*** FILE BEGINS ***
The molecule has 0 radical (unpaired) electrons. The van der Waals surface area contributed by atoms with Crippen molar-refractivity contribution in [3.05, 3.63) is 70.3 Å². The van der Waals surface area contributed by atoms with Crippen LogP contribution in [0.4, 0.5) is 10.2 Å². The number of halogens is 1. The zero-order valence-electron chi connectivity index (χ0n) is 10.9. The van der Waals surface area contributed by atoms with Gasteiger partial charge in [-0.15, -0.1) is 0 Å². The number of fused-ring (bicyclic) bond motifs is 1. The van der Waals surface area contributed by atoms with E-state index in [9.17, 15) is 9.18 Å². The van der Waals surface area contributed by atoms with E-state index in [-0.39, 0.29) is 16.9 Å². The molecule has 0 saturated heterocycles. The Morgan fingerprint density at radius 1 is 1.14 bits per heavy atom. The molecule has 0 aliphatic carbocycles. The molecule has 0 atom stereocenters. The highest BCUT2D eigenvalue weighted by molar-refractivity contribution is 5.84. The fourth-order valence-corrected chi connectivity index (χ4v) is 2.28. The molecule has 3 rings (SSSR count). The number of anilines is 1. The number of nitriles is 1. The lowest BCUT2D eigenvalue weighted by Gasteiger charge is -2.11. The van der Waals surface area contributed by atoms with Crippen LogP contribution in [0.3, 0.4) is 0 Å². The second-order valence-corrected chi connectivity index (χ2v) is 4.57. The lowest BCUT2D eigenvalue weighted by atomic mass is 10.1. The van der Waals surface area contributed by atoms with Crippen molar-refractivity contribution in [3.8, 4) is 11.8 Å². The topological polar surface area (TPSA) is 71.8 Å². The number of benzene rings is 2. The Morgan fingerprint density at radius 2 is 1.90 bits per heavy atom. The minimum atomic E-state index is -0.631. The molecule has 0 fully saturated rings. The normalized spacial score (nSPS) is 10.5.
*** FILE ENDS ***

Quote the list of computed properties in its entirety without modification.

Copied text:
The molecule has 0 radical (unpaired) electrons. The van der Waals surface area contributed by atoms with Crippen molar-refractivity contribution in [3.05, 3.63) is 70.3 Å². The van der Waals surface area contributed by atoms with Crippen LogP contribution in [0.4, 0.5) is 10.2 Å². The number of halogens is 1. The zero-order valence-electron chi connectivity index (χ0n) is 10.9. The van der Waals surface area contributed by atoms with Gasteiger partial charge in [-0.15, -0.1) is 0 Å². The number of fused-ring (bicyclic) bond motifs is 1. The van der Waals surface area contributed by atoms with E-state index in [9.17, 15) is 9.18 Å². The van der Waals surface area contributed by atoms with E-state index in [-0.39, 0.29) is 16.9 Å². The molecule has 0 saturated heterocycles. The Morgan fingerprint density at radius 1 is 1.14 bits per heavy atom. The molecule has 0 aliphatic carbocycles. The molecule has 0 atom stereocenters. The highest BCUT2D eigenvalue weighted by molar-refractivity contribution is 5.84. The fourth-order valence-corrected chi connectivity index (χ4v) is 2.28. The molecule has 3 rings (SSSR count). The number of anilines is 1. The number of nitriles is 1. The lowest BCUT2D eigenvalue weighted by Gasteiger charge is -2.11. The van der Waals surface area contributed by atoms with Crippen LogP contribution in [0.3, 0.4) is 0 Å². The second-order valence-corrected chi connectivity index (χ2v) is 4.57. The lowest BCUT2D eigenvalue weighted by atomic mass is 10.1. The van der Waals surface area contributed by atoms with Crippen molar-refractivity contribution in [3.8, 4) is 11.8 Å². The topological polar surface area (TPSA) is 71.8 Å². The number of benzene rings is 2. The Morgan fingerprint density at radius 2 is 1.90 bits per heavy atom. The minimum atomic E-state index is -0.631. The molecule has 0 fully saturated rings. The normalized spacial score (nSPS) is 10.5.